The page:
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The Saracens' Coast


The excursion to the Amalfi Coast (so called “Saracens’ Coast”) will start at 8,40 a.m. with the transfer by ferry from Salerno to Amalfi (35 minutes) to enable the participants to enjoy the wonderful view of the coast by the sea.

Then the group will visit Amalfi: the cathedral dedicated to S. Andrew, the crypt, the Paradise Cloister and the medieval dockyards; afterwards a pleasant walk through the ancient whitewashed alleys will lead the participants in the heart of the village till the Mills’ Valley, where they will able to visit the Paper Museum, the old paper mills (producing the typical and very precious “Amalfi paper”) and the iron-foundries.

After a lunch with typical dishes in Pogerola, a beautiful hamlet on the slopes, the group will reach Ravello by bus and then visit the cathedral, Villa Rufolo and Villa Cimbrone.
The return to Salerno by ferry is scheduled at 7.p.m.

Read below to learn more about Amalfi and Ravello.



Amalfi, the Sea Republic

No wonder that this magnificent piece of coast bears the name of this village: Amalfi is doubtlessly the most important centre and, we should add, it is since over 1000 years ago.
Amalfi flourished in Middle Age, thanks to the initiative and the courage of its tradesmen, who boldly ventured to Asia Minor and to Africa to buy luxury goods to be sold in the markets of all the south of Italy and the rest of the peninsula. Amalfi’s merchants warehouses were in every important harbour of the Mediterranean Sea.

Amalfi was a miracle created by commerce and once you realise how small the city was you won’t cease to wonder when you learn that for centuries it competed with the other Italian Sea Republics, Venice, Genoa and Pisa which were much bigger for number of inhabitants and for their territories.

The contacts with different cultures enabled Amalfitans to introduce in western Europe fundamental instruments for navigation, like the compass (whose invention was also attributed to the amalfitan navigator Flavio Gioia), and many scientific notions learned from the Arabs.
The influence of overseas cultures is extremely clear also the monuments of Amalfi, especially in the cathedral dedicated to S. Andrew, in the Paradise’s Cloister with its Arabian crossed arches, and in the alleys and galleries of the ancient city.

Amalfi is nowadays a touristic place and a sea resort where you can find art, culture, gastronomy and traditions, like the Sea Republic regatta held every year in turns in one of the Sea Republic and the procession of S. Andrew.

Ravello, the city of music

Ravello is one of the most ancient villages in the Amalfi coast: it was founded in the VI century by aristocratic roman families who wanted to find shelter from Saracens and barbarians who ravaged the coast. It lays on a spur 350 meters above the sea, so dominating the sea and enjoying a wonderful view over the coast.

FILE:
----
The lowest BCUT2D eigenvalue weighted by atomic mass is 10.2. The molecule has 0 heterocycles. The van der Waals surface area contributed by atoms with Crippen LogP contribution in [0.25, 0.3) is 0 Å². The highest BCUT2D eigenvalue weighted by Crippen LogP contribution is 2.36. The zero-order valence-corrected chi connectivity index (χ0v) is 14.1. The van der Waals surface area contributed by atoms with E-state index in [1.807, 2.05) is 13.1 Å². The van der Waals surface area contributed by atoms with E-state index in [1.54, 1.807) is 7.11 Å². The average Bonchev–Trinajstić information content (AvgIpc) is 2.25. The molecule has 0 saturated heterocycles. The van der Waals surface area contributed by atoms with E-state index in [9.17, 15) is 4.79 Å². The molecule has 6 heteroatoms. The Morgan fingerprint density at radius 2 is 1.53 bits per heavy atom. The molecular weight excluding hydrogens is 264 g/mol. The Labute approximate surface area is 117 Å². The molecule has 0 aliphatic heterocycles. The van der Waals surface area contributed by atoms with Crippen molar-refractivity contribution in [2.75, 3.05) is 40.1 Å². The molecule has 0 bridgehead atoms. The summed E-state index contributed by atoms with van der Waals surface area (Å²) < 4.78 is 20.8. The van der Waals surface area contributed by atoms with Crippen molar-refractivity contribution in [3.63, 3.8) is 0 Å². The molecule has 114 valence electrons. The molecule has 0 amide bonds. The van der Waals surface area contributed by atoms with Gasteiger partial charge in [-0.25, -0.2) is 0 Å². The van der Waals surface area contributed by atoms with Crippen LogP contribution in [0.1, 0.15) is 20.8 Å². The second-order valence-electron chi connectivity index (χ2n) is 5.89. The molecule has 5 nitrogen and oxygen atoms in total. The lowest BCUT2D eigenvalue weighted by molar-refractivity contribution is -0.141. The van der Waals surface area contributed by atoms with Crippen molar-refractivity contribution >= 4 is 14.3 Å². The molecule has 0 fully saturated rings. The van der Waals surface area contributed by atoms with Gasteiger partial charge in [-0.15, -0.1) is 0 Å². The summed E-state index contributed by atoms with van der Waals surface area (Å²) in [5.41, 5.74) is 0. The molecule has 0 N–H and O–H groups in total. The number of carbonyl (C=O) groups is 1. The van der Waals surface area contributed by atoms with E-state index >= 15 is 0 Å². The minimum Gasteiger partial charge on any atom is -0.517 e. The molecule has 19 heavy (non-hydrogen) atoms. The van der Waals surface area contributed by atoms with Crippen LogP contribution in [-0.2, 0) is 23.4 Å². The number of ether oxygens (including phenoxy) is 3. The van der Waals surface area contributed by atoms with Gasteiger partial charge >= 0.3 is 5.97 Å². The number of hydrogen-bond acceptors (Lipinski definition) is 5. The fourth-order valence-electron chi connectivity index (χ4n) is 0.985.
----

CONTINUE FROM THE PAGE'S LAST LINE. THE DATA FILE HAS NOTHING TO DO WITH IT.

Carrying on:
The village reached splendour in XIII century thanks to the flourishing trades the merchants made with the Eastern Mediterranean through Amalfi. From the Middle age we still can see the Church of S. Giovanni del Toro, built in 975 a.C. by the local noble families in the quarter called “Toro”, with a magnificent mosaic ambo, and the Cathedral, built in 1086, with its bronze doors, mosaic pulpit and ambo.

Probably Ravello is even more famous for its villas. Villa Rufolo was built in the XIII century and is beautiful example of the influences of the Arabian architecture during the Norman period in the south of Italy. Its gardens enchanted Richard Wagner and made him say “Here is the magic garden of Klingsor!”, in fact this is the place which inspired him the composition of his “Parsifal”. Villa Rufolo is remembered also in a masterpiece of literature, in Giovanni Boccaccio’s Decameron, in which it is said to be the place where the women and three young men met to tell the one hundred tales. The vertiginous view from the terrace of the garden is the background of the annual festival of classical music dedicated to Wagner. The Ravello Concert Society is in fact very active and every year provides very rich programme of concerts performed by the most important musicians and attended by aficionados from all over the world.

Villa Cimbrone has recent origins but is equally beautiful. Its story begins when a tailor from Ravello, emigrated in England, talked with Lord Beckett about the most panoramic site in Ravello, a piece of land called "Cimbrone". Lord Beckett bought the land and the ex tailor, become the keeper of the property, with the help of local workers, transformed the land in a very characteristic and fascinating villa. We can admire the little cloister with a well and a portico, a watch tower built in the style of Villa Rufolo and enclosed in a sort of little castle. Villa Cimbrone hosted famous scientists, artists, politicians and actors like Greta Garbo. The interiors are rich in statues, relieves, ancient furniture, and paintings. Many wonderful spots are disseminated in the garden, like the Temple of Cerere, the grotto of Venus, the statue of Hermes, and the amazing terrace of the Infinite, suspended between the sky and the sea and embellished by the busts of the Seven Kings of  Rome. Villa Cimbrone is property of Vuillemier family, whose latest descendant is now a Rotarian.

All this and a lot more you will see in Ravello!